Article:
In the United States more than 4 million adults and nearly 3% of children 18 and younger are blind or have a vision impairment that cannot be corrected by glasses or contacts. “Vision disability is one of the top 10 disabilities among adults 18 years and older and one of the most prevalent disabling conditions among children.” (CDC) With blindness, deaf-blindness, and low vision being so prevalent, it is important to ensure that those with a vision disability have equal access to health care information and facilities. Thirty years ago the Americans with Disabilities Act (ADA) was signed by President Bush and was created to protect the rights of individuals who have a “physical or mental impairment that substantially limits one or more major life activities, a person who has a history or record of such an impairment, or a person who is perceived by others as having such an impairment.” (ADA)
How can you assure health care information is accessible to patients who are blind, deaf-blind, or have low vision? Since not everyone who is blind or has a vision impairment will prefer the same method of communication, the first step is asking the patient what their preferred method is for receiving information and health care related communications. The options may include; large print, braille, read by a qualified reader, or electronic to be used with a screen magnifier or reader. It is important to note that the accessibility of forms and communications is not just applicable to patients, but also to the caretaker or guardian of a patient who may be blind or have a vision impairment. For example, a patient who is a minor and has no vision impairment may have a parent or guardian who is blind or vision impaired. Documents, forms, and health care related information must be made accessible for the parent or guardian.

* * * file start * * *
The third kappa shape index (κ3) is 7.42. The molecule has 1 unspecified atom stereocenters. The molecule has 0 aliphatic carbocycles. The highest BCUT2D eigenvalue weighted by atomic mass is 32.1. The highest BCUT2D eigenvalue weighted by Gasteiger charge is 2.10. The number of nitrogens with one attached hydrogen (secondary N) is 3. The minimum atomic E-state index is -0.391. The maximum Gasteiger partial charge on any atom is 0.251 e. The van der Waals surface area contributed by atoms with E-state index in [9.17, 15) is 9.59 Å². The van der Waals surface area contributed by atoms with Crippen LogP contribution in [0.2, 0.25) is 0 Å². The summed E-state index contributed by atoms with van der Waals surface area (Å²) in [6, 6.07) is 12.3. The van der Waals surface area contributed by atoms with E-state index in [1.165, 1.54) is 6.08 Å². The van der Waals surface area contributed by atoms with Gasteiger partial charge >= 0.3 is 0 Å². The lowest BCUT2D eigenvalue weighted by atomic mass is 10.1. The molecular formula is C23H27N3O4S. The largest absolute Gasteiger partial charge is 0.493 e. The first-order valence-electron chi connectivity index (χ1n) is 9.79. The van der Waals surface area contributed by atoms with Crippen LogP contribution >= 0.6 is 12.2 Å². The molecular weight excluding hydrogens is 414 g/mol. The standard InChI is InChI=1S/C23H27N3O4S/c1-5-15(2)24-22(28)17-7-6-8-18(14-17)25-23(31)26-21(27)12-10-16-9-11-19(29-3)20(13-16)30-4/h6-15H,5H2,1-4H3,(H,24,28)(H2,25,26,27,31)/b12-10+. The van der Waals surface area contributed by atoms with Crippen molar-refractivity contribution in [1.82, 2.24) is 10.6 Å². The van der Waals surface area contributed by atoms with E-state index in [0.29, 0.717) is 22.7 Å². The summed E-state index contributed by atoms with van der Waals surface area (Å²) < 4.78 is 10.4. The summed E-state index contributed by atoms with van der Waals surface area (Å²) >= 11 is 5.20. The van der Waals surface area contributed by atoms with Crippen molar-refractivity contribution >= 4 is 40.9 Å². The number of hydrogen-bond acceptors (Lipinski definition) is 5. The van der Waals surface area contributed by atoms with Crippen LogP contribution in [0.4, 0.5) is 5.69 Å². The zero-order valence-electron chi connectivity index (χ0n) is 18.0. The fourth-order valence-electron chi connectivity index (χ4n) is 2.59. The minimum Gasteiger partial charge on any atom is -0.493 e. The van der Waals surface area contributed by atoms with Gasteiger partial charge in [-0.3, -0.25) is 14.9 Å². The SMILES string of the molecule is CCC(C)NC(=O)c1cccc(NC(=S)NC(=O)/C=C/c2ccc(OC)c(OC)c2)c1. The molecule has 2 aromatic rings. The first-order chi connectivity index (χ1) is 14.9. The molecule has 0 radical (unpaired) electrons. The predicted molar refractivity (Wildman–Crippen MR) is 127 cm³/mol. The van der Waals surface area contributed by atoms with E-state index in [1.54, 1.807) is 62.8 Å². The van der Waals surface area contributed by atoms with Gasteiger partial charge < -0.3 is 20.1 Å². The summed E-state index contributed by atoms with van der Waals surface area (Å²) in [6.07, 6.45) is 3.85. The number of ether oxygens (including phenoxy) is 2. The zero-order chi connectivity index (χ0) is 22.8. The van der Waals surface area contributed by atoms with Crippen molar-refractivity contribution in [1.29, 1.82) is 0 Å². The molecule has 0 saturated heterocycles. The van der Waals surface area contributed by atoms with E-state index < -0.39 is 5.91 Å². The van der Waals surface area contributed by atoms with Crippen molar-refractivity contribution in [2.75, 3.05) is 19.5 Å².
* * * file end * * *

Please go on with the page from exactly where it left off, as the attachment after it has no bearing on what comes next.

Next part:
Training your staff, especially those who will be the first to connect with a new patient, is key in providing equal and accessible health care to all your patients. Help them to understand the difference in the terms blind, legally blind, and low vision. Make them aware of the different options for communications and information. Have on hand accessible forms or someone who is qualified to read and assist in completing the forms for your patients.
How accessible is your health care facility? Did you know that service animals can accompany a person who is blind or visually impaired to their appointment? Are exits, bathrooms, stairways, and offices labeled accurately and with braille signage? Have you confirmed that there are no hazards or blocked pathways and that all walkways will be easily maneuverable for someone using a service dog or cane? Evaluating your facility, implementing policies and procedures, and providing adequate and on-going training with staff will ensure your facility and health care related information is accessible to all your patients.
If you are looking for ways to make your office and health care more accessible for your patients, here are a few resources you may find helpful: